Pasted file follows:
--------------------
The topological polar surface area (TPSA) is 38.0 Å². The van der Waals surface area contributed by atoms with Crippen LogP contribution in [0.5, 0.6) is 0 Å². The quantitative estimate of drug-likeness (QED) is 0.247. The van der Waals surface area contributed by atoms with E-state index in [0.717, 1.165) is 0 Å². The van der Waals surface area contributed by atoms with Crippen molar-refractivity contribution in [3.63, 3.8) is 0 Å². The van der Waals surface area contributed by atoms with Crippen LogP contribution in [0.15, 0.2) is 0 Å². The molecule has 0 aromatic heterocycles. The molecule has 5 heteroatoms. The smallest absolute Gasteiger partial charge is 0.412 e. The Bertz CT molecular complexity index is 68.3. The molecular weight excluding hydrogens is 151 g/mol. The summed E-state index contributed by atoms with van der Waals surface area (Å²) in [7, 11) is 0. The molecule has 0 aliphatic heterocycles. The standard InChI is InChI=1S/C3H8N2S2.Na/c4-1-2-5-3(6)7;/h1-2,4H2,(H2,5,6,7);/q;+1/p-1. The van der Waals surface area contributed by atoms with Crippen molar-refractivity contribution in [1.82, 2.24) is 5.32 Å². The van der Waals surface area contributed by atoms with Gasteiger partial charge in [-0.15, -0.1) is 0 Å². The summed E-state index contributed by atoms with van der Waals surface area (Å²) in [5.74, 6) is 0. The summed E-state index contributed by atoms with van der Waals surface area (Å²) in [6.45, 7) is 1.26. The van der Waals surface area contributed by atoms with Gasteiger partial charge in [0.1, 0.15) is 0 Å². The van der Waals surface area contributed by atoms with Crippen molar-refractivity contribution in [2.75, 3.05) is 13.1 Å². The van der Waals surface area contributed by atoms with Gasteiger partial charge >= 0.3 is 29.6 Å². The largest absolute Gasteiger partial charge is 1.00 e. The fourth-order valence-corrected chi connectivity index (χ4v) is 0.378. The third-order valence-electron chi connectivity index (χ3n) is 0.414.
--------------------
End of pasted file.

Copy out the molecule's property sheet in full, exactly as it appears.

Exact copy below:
The topological polar surface area (TPSA) is 38.0 Å². The van der Waals surface area contributed by atoms with Crippen LogP contribution in [0.5, 0.6) is 0 Å². The quantitative estimate of drug-likeness (QED) is 0.247. The van der Waals surface area contributed by atoms with E-state index in [0.717, 1.165) is 0 Å². The van der Waals surface area contributed by atoms with Crippen molar-refractivity contribution in [3.63, 3.8) is 0 Å². The van der Waals surface area contributed by atoms with Crippen LogP contribution in [0.15, 0.2) is 0 Å². The molecule has 0 aromatic heterocycles. The molecule has 5 heteroatoms. The smallest absolute Gasteiger partial charge is 0.412 e. The Bertz CT molecular complexity index is 68.3. The molecular weight excluding hydrogens is 151 g/mol. The summed E-state index contributed by atoms with van der Waals surface area (Å²) in [7, 11) is 0. The molecule has 0 aliphatic heterocycles. The standard InChI is InChI=1S/C3H8N2S2.Na/c4-1-2-5-3(6)7;/h1-2,4H2,(H2,5,6,7);/q;+1/p-1. The van der Waals surface area contributed by atoms with Crippen molar-refractivity contribution in [1.82, 2.24) is 5.32 Å². The van der Waals surface area contributed by atoms with Gasteiger partial charge in [-0.15, -0.1) is 0 Å². The summed E-state index contributed by atoms with van der Waals surface area (Å²) in [5.74, 6) is 0. The summed E-state index contributed by atoms with van der Waals surface area (Å²) in [6.45, 7) is 1.26. The van der Waals surface area contributed by atoms with Gasteiger partial charge in [0.1, 0.15) is 0 Å². The van der Waals surface area contributed by atoms with Crippen molar-refractivity contribution in [2.75, 3.05) is 13.1 Å². The van der Waals surface area contributed by atoms with Gasteiger partial charge >= 0.3 is 29.6 Å². The largest absolute Gasteiger partial charge is 1.00 e. The fourth-order valence-corrected chi connectivity index (χ4v) is 0.378. The third-order valence-electron chi connectivity index (χ3n) is 0.414.